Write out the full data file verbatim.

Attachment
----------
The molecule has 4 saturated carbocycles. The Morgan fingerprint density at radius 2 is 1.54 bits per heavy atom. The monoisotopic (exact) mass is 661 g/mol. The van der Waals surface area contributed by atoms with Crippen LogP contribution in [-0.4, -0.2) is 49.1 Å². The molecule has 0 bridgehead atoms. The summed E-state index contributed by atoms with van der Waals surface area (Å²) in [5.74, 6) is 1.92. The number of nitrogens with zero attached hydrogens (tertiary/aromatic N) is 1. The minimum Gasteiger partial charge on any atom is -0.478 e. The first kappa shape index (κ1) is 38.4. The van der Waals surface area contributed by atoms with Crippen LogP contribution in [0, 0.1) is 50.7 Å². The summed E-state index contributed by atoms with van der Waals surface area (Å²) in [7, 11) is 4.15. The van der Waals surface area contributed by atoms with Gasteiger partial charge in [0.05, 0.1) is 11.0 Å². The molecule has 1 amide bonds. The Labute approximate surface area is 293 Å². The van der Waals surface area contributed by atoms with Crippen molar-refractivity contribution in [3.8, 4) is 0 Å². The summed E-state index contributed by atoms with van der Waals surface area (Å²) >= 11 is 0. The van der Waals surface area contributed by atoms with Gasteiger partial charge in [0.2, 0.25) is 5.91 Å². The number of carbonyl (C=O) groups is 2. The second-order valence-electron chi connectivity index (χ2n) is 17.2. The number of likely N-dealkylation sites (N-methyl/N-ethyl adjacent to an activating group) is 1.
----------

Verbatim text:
The molecule has 4 saturated carbocycles. The Morgan fingerprint density at radius 2 is 1.54 bits per heavy atom. The monoisotopic (exact) mass is 661 g/mol. The van der Waals surface area contributed by atoms with Crippen LogP contribution in [-0.4, -0.2) is 49.1 Å². The molecule has 0 bridgehead atoms. The summed E-state index contributed by atoms with van der Waals surface area (Å²) in [5.74, 6) is 1.92. The number of nitrogens with zero attached hydrogens (tertiary/aromatic N) is 1. The minimum Gasteiger partial charge on any atom is -0.478 e. The first kappa shape index (κ1) is 38.4. The van der Waals surface area contributed by atoms with Crippen LogP contribution in [0, 0.1) is 50.7 Å². The summed E-state index contributed by atoms with van der Waals surface area (Å²) in [7, 11) is 4.15. The van der Waals surface area contributed by atoms with Gasteiger partial charge in [0.05, 0.1) is 11.0 Å². The molecule has 1 amide bonds. The Labute approximate surface area is 293 Å². The van der Waals surface area contributed by atoms with Crippen molar-refractivity contribution in [3.8, 4) is 0 Å². The summed E-state index contributed by atoms with van der Waals surface area (Å²) >= 11 is 0. The van der Waals surface area contributed by atoms with Gasteiger partial charge in [0.2, 0.25) is 5.91 Å². The number of carbonyl (C=O) groups is 2. The second-order valence-electron chi connectivity index (χ2n) is 17.2. The number of likely N-dealkylation sites (N-methyl/N-ethyl adjacent to an activating group) is 1.